Arstechnica has an interesting piece this morning. As you know if you've been reading C&L for a while, tasers are dangerously misused as "non-lethal" compliance weapons, and hundreds are dead as a result. Taser International is infamous for threatening coroners who want to list Tasers as a cause of death, so I hope this documentary gets this company the kind of attention they deserve:
I know I'll be watching it this week!
Some one-star reviews posted on Amazon and iTunes for Killing Them Safely, a documentary film looking at the Taser stun guns and the safety issues around them, appear to have been posted by Taser International employees, using their own names. The dangers of Tasers are contested by the manufacturer and law enforcement agencies deploying the weapons, and the employees seem to be taking to the user reviews to express their dissatisfaction with the film.
The film's director, Nick Berardini, spotted one dubious review on iTunes, purporting to come from one Uriel Halioua. The review complains that the film is "poorly narrated"—in true user review form, Halioua appears not to have even watched the film, as Berardini says it has no narration—and concludes that it's "swill." The name Uriel Halioua is an uncommon one, but one person who does appear to be blessed with it just happens to work as a pre-sales systems engineer at Taser International.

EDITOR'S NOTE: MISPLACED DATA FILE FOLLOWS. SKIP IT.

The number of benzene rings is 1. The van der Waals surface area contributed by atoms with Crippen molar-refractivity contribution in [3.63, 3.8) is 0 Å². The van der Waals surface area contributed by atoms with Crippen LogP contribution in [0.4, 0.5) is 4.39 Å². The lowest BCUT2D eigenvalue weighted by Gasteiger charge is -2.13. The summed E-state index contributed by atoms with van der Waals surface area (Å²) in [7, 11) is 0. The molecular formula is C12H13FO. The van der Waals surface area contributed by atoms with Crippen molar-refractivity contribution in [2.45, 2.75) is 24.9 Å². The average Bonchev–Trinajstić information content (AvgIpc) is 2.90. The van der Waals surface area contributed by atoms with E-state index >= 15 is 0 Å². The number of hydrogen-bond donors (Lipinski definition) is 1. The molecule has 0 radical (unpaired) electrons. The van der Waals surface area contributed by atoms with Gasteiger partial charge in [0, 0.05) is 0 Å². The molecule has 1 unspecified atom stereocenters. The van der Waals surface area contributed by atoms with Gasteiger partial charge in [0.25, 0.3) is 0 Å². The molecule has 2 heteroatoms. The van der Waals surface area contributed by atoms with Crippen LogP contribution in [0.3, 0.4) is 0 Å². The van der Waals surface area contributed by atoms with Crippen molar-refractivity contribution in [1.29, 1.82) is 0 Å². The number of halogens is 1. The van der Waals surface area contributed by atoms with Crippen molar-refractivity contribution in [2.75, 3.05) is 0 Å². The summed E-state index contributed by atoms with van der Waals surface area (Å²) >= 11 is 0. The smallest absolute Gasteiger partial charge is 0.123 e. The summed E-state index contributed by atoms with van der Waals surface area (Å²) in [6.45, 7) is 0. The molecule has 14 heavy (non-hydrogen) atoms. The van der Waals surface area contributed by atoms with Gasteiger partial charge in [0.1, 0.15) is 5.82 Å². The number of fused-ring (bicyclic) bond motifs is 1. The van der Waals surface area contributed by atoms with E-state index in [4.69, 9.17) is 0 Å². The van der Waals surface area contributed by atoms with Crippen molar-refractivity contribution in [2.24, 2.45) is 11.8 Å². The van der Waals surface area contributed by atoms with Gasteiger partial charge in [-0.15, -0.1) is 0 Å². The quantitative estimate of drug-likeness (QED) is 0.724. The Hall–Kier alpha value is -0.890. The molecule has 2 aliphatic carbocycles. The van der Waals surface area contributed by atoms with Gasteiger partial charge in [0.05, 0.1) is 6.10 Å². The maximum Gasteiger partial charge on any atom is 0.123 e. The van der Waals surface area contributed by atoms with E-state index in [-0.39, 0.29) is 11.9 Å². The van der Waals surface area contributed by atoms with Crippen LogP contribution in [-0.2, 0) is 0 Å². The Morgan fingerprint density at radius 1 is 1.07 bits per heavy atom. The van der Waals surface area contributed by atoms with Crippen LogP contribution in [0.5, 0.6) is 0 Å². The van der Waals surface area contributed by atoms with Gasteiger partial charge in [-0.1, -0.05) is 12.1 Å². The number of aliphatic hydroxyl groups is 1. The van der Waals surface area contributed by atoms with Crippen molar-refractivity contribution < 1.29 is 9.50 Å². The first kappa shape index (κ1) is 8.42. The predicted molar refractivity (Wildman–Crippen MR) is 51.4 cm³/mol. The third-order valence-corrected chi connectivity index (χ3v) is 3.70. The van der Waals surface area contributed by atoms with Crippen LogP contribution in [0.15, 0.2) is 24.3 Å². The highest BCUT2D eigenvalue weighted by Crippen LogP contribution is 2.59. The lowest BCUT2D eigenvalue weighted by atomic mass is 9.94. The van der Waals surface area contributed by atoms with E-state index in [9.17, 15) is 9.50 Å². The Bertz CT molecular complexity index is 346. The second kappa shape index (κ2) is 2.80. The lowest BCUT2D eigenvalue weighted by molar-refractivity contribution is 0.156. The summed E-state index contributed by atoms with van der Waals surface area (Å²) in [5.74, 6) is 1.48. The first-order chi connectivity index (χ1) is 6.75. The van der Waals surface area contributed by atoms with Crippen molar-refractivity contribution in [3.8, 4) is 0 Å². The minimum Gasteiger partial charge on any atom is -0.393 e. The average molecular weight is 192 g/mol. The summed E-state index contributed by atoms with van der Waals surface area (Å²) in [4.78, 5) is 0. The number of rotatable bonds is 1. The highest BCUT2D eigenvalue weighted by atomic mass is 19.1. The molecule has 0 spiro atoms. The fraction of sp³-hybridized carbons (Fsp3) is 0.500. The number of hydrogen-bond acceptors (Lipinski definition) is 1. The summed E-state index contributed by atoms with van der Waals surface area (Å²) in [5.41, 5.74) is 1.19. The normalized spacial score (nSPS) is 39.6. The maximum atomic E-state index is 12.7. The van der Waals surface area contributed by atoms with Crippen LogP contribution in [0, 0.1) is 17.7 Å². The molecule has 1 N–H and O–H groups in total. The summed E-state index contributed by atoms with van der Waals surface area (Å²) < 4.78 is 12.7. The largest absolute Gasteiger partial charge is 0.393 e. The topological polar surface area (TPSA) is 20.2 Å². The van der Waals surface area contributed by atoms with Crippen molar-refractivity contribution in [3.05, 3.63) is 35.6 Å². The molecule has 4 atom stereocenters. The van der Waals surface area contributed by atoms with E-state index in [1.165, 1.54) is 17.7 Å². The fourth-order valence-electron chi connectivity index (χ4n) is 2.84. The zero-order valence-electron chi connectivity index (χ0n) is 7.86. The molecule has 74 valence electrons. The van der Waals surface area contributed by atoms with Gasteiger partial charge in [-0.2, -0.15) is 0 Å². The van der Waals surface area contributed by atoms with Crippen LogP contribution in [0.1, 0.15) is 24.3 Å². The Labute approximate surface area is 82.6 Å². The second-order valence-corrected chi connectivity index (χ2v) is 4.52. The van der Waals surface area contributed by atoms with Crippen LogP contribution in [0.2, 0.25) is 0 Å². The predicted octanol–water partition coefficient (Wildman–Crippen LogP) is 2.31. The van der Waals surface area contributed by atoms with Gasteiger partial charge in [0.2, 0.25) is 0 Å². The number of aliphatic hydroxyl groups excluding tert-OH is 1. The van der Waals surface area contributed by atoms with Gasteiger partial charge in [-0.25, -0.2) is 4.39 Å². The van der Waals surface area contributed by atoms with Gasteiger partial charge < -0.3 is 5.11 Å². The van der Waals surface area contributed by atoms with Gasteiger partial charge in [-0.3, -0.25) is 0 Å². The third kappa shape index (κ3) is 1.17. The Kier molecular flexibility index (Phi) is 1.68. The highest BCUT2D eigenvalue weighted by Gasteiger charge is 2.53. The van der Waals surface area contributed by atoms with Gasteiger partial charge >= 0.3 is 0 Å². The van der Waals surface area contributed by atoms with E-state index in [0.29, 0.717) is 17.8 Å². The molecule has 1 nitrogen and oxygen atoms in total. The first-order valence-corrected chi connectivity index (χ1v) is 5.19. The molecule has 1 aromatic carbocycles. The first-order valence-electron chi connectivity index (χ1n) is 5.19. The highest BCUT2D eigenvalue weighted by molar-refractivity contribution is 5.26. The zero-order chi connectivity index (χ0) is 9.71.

Peculiarly, that review seems now to have been deleted and reposted by a different user, "BobRossRocks."
The article goes on to list other employee reviews found by Twitter users.
[...] The Guardian lists another review, this time on Amazon, from a Robert Lovering calling the film a "Waste of time" and "extremely boring." As luck would have it, a Bob Lovering is "Director of Inside Sales" at Taser International.
Some companies have been apologetic when such behavior was uncovered. Harmonix staff were found to have posted positive reviews for Rock Band 4, actions that led the company to apologize, and the reviews were deleted or edited to note the employment relationship.
Taser's approach seems to be a little different. The Guardian asked Steve Tuttle, Taser's vice-president for strategic communications, if he felt that staff should disclose their employment when reviewing reviews of the documentary. He told the newspaper, "Are you fucking joking? It's a free country and they can do what they want."